Saturday, October 23, 2021

Astronomers capture for the 1st time white dwarf star "turning on and off"

For the first time, astronomers have spotted a white dwarf star "turning on and off" quickly. Located about 1,400 light-years from Earth, the star performed the phenomenon for just 30 minutes and the record was released this Monday (18) in the scientific journal Nature Astronomy. According to the scientists, the object is in the TW Pictoris binary system, composed of two white dwarfs, which are those whose hydrogen fuel has completely run out. 

The unexpected change in brightness was observed in only one of these stars, which is feeding from an accretion disk around its companion. The more it "nourishes", the more its light increases. The phenomenon could be followed using NASA's Transiting Exoplanet Survey Satellite (TESS) space telescope. The observations were carried out by an international team, led by an expert from the University of Durham, UK. The group saw abrupt drops and surprising brightness increases.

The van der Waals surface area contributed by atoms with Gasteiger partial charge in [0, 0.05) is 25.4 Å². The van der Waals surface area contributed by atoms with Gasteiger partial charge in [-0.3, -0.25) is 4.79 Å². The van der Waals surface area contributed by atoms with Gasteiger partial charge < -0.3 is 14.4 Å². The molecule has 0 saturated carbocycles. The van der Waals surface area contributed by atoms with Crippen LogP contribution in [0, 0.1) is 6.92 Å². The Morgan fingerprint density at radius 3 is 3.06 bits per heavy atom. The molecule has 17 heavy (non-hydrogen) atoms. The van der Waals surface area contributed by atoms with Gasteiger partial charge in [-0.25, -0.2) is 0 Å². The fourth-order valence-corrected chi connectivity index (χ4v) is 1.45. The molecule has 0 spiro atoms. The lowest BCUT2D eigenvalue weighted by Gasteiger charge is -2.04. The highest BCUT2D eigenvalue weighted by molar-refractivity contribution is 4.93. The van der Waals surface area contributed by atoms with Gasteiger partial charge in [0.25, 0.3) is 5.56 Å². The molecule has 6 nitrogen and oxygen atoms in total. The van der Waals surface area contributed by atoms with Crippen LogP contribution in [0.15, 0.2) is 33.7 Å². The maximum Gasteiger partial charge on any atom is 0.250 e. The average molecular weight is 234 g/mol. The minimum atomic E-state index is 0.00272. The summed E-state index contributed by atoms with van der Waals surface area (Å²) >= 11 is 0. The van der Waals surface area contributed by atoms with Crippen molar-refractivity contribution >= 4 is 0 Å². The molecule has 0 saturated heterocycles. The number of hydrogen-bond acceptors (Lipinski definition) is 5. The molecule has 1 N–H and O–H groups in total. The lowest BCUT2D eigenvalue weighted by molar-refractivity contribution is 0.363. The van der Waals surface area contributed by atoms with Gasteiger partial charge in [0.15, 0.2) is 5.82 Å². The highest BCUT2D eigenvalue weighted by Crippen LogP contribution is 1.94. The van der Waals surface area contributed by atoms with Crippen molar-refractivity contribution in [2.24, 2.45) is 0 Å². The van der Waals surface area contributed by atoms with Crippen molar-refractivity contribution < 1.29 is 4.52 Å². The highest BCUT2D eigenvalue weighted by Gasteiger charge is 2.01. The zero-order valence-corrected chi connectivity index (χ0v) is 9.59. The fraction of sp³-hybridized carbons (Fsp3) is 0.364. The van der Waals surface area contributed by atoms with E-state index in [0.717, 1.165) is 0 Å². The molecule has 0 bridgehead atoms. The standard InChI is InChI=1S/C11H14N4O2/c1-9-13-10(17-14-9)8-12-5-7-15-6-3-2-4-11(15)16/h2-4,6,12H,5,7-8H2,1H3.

Scientists believe there is something interfering with the white dwarf's feeding — probably its magnetic field. When her glow is “on”, the star picks up material from the companion's disk. When its luminosity dims, it's because the field rotates so fast that a centrifugal barrier prevents the disc's fuel from falling onto the white dwarf. In other words, the star's rotating magnetic field acts as a “magnetic gate” that regulates the entry of helium and hydrogen into the accretion disk. This ends up altering the luminosity that is seen by astronomers until the system “turns on” again and the light returns to normal.

 

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